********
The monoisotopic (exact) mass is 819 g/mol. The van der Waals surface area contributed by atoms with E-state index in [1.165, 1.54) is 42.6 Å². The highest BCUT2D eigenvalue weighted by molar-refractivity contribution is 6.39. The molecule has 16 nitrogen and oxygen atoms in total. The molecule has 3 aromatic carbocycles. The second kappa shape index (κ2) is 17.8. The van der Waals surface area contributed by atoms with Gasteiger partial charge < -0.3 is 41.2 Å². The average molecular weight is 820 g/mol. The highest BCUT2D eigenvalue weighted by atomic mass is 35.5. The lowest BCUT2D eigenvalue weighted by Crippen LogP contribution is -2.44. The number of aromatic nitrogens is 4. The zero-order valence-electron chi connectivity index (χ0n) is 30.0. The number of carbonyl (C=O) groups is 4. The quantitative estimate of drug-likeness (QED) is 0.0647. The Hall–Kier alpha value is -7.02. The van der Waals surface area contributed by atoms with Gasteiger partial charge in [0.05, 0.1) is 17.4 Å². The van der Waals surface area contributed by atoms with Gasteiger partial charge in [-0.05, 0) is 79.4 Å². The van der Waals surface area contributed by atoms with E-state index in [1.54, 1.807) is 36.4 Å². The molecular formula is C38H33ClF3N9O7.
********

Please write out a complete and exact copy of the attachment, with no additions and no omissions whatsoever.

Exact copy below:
The monoisotopic (exact) mass is 819 g/mol. The van der Waals surface area contributed by atoms with E-state index in [1.165, 1.54) is 42.6 Å². The highest BCUT2D eigenvalue weighted by molar-refractivity contribution is 6.39. The molecule has 16 nitrogen and oxygen atoms in total. The molecule has 3 aromatic carbocycles. The second kappa shape index (κ2) is 17.8. The van der Waals surface area contributed by atoms with Gasteiger partial charge < -0.3 is 41.2 Å². The average molecular weight is 820 g/mol. The highest BCUT2D eigenvalue weighted by atomic mass is 35.5. The lowest BCUT2D eigenvalue weighted by Crippen LogP contribution is -2.44. The number of aromatic nitrogens is 4. The zero-order valence-electron chi connectivity index (χ0n) is 30.0. The number of carbonyl (C=O) groups is 4. The quantitative estimate of drug-likeness (QED) is 0.0647. The Hall–Kier alpha value is -7.02. The van der Waals surface area contributed by atoms with Gasteiger partial charge in [0.05, 0.1) is 17.4 Å². The van der Waals surface area contributed by atoms with Gasteiger partial charge in [-0.05, 0) is 79.4 Å². The van der Waals surface area contributed by atoms with E-state index in [1.54, 1.807) is 36.4 Å². The molecular formula is C38H33ClF3N9O7.